Wednesday, February 28, 2007

Happy Birthday Present Goes to . . .

To celebrate the one year birthday of my blog, I wanted to give a present to one of the sweet people who frequent my blog and cheer me with their comments. On the one year anniversary of my blog I sponsored a drawing. And the winner is . . .

Lover of Books

Congratulations. I hope you will enjoy this book as much as I did. If you will click on my profile and then on my email and send me your snail mail address I'll get this book in the mail.

Tuesday, February 27, 2007

Classics Challenge Update

I have finally decided on prizes. It would be wonderful if all could receive a prize, but alas, I am not the richest person in the world. Hopefully, the biggest prize will be the joy of reading 5 classics. I know that's one of my rewards. I will draw for prizes on Sunday, March 4. That gives a few days to get your reviews written.

First prize
A copy of The Illustrated Jane Eyre.
Illustrated by Dame Darcy. I have to say that I don't love most of Dame Darcy's artwork, but I do like the art in this book.

Second prize
A miniature sheet of British Jane Eyre postage stamps. These stamps were issued on the 150th death anniversary of Charlotte Bronte who died in March 1855.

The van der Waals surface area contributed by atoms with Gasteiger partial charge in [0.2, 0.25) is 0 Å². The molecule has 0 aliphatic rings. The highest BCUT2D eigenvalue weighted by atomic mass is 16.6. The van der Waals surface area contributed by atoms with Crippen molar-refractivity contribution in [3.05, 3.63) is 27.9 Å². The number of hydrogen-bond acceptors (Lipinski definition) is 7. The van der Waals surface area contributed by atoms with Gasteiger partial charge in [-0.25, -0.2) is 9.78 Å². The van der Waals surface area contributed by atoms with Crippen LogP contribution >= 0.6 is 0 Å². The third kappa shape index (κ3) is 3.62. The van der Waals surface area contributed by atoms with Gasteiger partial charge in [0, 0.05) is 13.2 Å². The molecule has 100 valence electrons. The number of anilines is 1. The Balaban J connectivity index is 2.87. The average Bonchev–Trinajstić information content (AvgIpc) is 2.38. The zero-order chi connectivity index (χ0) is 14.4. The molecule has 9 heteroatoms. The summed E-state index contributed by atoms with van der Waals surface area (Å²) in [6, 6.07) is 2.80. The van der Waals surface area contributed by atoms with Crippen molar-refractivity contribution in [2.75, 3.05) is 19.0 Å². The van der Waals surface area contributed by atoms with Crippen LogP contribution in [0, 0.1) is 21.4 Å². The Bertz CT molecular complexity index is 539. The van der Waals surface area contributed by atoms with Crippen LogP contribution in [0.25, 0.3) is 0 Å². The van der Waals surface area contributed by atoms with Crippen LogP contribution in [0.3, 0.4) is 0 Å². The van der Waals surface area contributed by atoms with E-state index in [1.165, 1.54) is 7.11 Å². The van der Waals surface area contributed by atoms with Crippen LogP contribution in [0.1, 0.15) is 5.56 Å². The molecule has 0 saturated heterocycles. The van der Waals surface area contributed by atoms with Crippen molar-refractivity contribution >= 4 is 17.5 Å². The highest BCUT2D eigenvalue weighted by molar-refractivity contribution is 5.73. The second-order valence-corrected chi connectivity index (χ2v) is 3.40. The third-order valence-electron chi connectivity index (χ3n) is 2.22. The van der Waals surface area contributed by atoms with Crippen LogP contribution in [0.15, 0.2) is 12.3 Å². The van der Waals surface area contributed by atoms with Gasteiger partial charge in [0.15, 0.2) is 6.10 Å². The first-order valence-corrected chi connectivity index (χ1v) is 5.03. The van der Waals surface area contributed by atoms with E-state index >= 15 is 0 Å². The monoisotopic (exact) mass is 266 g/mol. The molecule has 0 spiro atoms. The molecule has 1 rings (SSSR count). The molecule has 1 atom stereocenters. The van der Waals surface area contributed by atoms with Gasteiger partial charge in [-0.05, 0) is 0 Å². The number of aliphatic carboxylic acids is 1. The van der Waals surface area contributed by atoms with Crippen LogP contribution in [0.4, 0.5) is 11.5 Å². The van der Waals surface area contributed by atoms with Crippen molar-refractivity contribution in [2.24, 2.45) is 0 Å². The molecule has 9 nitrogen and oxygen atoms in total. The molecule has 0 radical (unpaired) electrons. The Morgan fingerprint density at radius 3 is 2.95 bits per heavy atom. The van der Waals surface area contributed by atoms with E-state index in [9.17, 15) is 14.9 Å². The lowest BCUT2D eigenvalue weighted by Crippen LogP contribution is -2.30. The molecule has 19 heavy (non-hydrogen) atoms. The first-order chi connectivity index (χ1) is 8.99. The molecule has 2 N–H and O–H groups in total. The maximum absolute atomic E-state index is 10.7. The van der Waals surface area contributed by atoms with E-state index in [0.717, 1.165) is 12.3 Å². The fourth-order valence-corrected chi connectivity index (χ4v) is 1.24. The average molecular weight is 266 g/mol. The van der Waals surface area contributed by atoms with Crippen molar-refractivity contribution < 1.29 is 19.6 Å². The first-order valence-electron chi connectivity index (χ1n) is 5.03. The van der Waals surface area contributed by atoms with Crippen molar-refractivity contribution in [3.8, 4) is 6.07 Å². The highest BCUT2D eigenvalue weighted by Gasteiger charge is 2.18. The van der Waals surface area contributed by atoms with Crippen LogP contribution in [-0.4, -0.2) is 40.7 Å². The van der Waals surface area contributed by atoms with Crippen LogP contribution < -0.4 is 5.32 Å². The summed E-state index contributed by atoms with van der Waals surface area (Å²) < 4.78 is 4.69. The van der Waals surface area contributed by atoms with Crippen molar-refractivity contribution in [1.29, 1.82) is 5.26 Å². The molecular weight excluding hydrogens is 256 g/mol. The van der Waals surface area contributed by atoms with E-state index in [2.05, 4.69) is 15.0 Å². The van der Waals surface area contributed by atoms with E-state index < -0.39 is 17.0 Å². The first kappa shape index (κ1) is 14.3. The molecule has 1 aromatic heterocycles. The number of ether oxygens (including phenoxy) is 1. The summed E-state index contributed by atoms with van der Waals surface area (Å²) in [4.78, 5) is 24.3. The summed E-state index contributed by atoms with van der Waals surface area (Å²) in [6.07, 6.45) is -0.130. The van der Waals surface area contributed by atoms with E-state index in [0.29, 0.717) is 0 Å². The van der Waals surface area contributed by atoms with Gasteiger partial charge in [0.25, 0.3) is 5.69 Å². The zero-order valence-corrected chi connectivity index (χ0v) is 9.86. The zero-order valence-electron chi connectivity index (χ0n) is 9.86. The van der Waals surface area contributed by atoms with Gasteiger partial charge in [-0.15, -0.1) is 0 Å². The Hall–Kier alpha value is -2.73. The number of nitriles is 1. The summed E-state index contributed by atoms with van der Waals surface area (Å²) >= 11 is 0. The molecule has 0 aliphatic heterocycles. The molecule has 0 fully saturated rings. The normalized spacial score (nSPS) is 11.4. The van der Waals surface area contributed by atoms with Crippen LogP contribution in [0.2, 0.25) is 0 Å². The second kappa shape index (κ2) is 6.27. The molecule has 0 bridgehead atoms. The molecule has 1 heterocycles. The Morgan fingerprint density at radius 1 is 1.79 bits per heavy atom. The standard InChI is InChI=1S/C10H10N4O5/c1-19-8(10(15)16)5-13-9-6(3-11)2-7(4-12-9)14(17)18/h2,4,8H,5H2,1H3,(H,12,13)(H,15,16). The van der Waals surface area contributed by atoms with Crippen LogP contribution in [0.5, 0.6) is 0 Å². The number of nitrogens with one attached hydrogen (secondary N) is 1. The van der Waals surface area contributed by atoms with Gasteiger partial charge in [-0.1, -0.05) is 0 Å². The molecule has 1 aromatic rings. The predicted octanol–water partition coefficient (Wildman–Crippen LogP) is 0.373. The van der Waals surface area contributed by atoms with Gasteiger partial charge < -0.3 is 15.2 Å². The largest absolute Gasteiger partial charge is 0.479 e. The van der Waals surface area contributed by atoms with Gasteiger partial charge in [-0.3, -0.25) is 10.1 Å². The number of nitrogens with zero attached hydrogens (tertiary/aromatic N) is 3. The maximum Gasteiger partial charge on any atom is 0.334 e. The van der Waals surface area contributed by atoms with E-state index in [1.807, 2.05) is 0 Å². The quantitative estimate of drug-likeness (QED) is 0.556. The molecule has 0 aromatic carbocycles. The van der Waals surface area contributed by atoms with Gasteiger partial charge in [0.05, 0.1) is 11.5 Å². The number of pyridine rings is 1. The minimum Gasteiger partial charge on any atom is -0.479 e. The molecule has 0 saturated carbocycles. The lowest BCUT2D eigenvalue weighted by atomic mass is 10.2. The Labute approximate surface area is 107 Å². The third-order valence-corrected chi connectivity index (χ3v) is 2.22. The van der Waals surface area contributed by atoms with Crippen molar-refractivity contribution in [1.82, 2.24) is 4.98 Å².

I know these two prizes are both based on only one author and only one classic. My excuse - Jane Eyre is one of my favorite books and I was able to find 2 interesting prizes connected to it. I hope those who win them will appreciate them.

Third Prize
A key ring I bought when visiting the Manse (home of Ralph Waldo Emerson) in Concord, Massachusetts during the summer of 2001. It's a little silver book with Emerson's name engraved on the front. This quote by Emerson is engraved on the back: "...A friend may well be reckoned the masterpiece of nature."

Fourth and Fifth Prizes
One of my favorite 'Last Line' bookmarks. I first found these bookmarks at Books A Million while visiting my daughter in Texas. I have tried to find them online, but with no success. Also, some book darts. 'Last Line' and book darts are two of my favorite book tools. If you are wanting to buy book darts they are carried by lots of stores, but I suggest buying them from the source which is located in Hood River, Oregon. These people send out the product very quickly and usually include a few extras. Two names will be drawn for prizes 4 and 5.

These people have already finished the classics challenge. I'm not one of them! I still have 1 more to go. I'm determined to finish, though. It's most unfortunate that Feb is a short month because I could use the extra days. Speaking of days - there are only 7 days left to finish the challenge.

(((((APPLAUSE for those who have finished)))))
3M - 3M's Challenges
Alyson - Fifty Books
Bellezza - Dolce Bellezza
Bookfool - Bookfoolery and Babble